Thursday, October 7, 2010

TheAppleBlog (10 сообщений)
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  • Glass Backing Next iPhone 4 Controversy?

    In a provocative essay, Ryan Block at gdgt asserts Apple is aware that the glass backing of the iPhone 4 is “another design flaw.” Even if true, this is hardly “Antennagate.”

    Although much was made of the iPhone 4 antenna at launch, it turned out to suffer from a technical defect, and a much larger public relations problem. At the same launch, the glass on the iPhone 4 also received a little publicity. Made of aluminosilicate glass, it was described as “20 times stiffer and 30 times harder than plastic” and “comparable in strength to sapphire crystal.”

    Not so, says Block, who cites “sources both inside and outside Apple” as confirming “another potential design flaw,” resulting in a “quiet panic” within the company. The issue is supposedly that the glass backing is prone to scratching, cracking, and fracturing, especially when used in conjunction with certain cases, specifically slide-on cases.

    According to Block, to prevent another “Antennagate,” Apple temporarily halted sales of almost all third-party cases, and slide-on cases for the iPhone 4 are still “conspicuously absent” from the Apple Store. Further, there may not be a solution to the “design flaw,” and Block suggests that this will be the end of the glass backing for the iPhone.

    While it’s difficult to disprove any of those assertions, mostly because they are based on somewhat questionable data, it’s hard to see how the so-called “Glassgate” situation could be as big a problem as the iPhone 4 antenna. First, unlike with the antenna, there haven’t been nearly as many anecdotal reports on the issue, either in the media or in discussions at Apple Support.

    While you can still find some discussions on the issue, the number of views and participants are insignificant compared to what happened with the antenna. Apple also hasn’t tried to cover up the issue by removing discussion threads, as was the case with the iPhone 4 antenna. More importantly, unlike the iPhone 4 antenna, the glass backing can easily be replaced should it fail.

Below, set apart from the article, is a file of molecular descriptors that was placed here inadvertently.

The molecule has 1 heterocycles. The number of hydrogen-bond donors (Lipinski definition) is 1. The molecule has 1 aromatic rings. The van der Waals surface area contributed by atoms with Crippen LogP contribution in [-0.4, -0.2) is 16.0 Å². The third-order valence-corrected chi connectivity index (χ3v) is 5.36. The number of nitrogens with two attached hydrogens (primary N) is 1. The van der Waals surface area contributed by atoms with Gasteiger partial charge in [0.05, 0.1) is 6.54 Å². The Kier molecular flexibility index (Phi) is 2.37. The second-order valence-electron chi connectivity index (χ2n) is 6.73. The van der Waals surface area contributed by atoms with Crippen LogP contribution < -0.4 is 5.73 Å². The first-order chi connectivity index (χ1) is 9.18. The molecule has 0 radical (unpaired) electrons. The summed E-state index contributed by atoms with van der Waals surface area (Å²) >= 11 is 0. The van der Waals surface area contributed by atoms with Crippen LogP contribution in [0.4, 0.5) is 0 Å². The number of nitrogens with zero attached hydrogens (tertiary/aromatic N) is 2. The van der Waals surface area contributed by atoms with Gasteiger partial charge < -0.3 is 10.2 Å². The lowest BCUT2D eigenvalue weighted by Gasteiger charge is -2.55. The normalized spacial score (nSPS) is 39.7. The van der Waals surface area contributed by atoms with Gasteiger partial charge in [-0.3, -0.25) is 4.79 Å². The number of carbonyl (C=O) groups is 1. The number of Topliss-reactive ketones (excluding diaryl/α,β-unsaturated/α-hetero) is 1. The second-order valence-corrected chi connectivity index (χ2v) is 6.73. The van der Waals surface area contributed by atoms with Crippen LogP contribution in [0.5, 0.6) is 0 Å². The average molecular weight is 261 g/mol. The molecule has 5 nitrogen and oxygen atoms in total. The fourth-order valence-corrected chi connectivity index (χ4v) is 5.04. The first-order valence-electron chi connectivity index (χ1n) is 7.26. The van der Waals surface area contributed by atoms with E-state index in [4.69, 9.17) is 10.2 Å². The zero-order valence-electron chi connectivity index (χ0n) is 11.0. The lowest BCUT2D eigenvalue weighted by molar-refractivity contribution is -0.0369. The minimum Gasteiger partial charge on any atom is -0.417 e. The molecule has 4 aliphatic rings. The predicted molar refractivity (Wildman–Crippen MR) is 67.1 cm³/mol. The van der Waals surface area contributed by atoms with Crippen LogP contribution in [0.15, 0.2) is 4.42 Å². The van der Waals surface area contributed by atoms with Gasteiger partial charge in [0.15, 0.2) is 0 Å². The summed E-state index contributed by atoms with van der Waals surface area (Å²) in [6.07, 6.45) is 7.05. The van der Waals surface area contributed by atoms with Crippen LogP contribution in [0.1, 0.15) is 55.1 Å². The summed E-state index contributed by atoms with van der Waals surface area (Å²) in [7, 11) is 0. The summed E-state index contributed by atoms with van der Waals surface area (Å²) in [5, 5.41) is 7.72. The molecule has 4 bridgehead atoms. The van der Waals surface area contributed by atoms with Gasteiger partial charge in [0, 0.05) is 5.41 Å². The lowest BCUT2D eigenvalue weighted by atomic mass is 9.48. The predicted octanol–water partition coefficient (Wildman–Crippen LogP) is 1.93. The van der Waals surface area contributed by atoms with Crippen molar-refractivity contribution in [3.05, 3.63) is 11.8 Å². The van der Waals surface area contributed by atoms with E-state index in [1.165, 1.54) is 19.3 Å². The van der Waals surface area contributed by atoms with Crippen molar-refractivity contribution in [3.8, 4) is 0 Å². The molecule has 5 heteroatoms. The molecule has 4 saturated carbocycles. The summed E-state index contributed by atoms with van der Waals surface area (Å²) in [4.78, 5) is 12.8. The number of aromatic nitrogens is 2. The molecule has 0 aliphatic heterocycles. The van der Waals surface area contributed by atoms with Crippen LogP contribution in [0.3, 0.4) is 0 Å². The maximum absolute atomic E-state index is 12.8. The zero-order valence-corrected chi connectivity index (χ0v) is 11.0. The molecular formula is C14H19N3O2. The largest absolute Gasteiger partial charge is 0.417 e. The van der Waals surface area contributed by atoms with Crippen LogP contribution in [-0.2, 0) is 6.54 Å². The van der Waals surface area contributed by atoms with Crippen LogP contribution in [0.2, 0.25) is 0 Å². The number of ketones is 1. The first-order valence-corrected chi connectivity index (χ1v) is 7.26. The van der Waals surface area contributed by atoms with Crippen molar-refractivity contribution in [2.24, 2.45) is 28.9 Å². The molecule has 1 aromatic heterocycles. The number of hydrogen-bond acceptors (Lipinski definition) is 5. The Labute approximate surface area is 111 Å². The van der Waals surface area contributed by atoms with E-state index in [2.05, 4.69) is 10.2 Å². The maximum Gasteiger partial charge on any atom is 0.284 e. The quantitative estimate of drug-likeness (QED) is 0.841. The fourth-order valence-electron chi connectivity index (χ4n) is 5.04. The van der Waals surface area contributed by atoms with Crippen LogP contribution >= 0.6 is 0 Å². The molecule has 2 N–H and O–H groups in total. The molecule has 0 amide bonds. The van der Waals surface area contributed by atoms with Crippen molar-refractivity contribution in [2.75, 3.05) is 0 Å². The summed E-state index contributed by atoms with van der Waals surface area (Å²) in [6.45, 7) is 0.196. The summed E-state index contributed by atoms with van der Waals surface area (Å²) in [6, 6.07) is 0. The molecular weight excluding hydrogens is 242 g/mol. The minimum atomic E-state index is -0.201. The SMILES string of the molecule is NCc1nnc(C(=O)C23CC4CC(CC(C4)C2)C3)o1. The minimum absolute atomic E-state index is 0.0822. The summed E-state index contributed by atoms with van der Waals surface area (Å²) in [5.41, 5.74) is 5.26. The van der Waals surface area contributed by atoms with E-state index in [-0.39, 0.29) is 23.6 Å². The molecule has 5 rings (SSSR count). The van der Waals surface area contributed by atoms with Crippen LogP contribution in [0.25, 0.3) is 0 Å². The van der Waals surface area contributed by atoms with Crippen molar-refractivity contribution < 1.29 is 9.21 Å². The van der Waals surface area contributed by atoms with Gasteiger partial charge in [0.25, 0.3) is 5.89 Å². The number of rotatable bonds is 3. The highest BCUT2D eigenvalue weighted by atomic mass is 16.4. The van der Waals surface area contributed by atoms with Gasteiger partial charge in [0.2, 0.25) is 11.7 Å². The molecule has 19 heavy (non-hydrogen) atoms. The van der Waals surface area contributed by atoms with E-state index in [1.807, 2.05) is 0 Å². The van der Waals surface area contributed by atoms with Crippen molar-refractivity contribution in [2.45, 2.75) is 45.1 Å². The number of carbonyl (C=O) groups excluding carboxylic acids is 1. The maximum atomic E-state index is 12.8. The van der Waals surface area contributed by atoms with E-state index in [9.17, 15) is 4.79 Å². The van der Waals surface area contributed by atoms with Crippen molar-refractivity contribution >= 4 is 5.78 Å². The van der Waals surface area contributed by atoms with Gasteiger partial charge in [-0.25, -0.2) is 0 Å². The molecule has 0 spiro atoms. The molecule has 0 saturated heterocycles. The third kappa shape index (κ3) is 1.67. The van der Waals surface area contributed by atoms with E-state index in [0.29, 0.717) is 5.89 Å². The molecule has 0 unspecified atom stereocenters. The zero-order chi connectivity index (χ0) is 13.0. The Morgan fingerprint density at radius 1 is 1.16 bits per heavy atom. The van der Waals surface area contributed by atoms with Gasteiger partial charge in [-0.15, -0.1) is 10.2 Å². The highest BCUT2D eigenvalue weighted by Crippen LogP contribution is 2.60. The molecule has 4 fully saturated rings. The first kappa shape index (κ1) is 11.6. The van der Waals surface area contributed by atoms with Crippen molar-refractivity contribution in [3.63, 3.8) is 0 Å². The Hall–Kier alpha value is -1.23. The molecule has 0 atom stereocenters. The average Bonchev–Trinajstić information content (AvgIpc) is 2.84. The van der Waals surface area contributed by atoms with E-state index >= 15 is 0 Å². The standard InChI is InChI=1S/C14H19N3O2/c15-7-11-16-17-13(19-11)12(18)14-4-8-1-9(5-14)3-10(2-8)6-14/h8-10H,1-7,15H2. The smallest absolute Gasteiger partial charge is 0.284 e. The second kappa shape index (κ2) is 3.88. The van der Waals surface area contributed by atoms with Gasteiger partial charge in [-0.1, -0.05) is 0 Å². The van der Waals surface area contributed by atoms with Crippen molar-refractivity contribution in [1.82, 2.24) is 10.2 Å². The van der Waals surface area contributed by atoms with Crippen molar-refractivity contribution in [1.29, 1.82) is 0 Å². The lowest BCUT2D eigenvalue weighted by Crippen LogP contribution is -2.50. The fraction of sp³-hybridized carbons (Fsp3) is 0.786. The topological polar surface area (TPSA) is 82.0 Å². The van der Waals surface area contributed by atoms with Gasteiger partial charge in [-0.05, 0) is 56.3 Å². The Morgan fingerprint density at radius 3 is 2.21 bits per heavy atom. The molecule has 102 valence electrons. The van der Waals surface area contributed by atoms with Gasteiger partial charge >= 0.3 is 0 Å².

That doesn’t mean the glass backing is impervious to harm, just that an alleged design flaw in this area hardly seems comparable to the antenna issue. Nonetheless, for those who own an iPhone 4, or are thinking of buying one, a survival kit is a good way to protect your iPhone 4′s surfaces from scratching.

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  • Quick Tip: Add More External Displays to Your Mac

    I always thought Apple was really missing a beat by including only one video-out port on its all-in-ones and notebooks, given that many Mac users are design, video and photography professionals. So I went looking around for a solution. If you want to get more screen real estate out of your Mac, here’s how.


    My (Too?) Many Monitors


    First, you need some extra hardware. Obviously, you’ll need two extra monitors, in addition to the one built in to your computer, but that’s not all. You’ll also need to pick up a USB-to-video adapter. These come in many flavors. I’ve got a Sewell USB-to-DVI external video card ($79.95), but another good cheap option is the EVGA UV Plus+ ($69.99 for the UV16). Both options come with DVI-to-VGA adapters, so you can use either type of connection.

    One of your monitors should be connected via your Mac’s video-out port (whether it be mini-DVI or Mini DisplayPort, depending on your machine’s age). You can get an adapter for that direct from Apple, or from third-party vendors. That’s the easy part.

    Now, connect your other monitor using the USB-to-video device you decided upon. To do this, first install DisplayLink’s Mac OS X drivers. The latest version (1.6 Beta 3 as of this writing) can be found here. Without these drivers, no USB video cards will work with a Mac.

    Once you’ve installed the drivers, plug in your second external monitor using the USB video adapter. Your screen should go blue, then extend to your new monitor. Use Displays under System Preferences to make any necessary adjustments.

    Note that using DisplayLink to operate a third display with your Mac isn’t perfect. Because of restrictions Apple imposes on OS access for third-party software, the DisplayLink drivers don’t support 3D acceleration or OpenGL, meaning that keynote presentations won’t work properly, and video will be choppy. But if you’re using that third display to house an extra browser window, or even for photo editing, it’s more than up to the task. Plus, you can add up to four additional monitors over USB using this method (though separate adapters would be required).

    DisplayLink’s been around for a while, but I remember when I was first testing a multi-monitor solution, it took me longer than it should have to unearth this solution. Hopefully now you won’t have the same problem.

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  • Backblaze vs. CrashPlan: Mac Backup Smackdown, Round 2

    In round 1, we started looking at the bitter war for your online backup dollar. These companies know that once you pay for an initial backup, you’ll likely stay a customer long-term, because of convenience.  But could unique features and attractive pricing convince you to switch? Today we turn to Backblaze and CrashPlan to find out.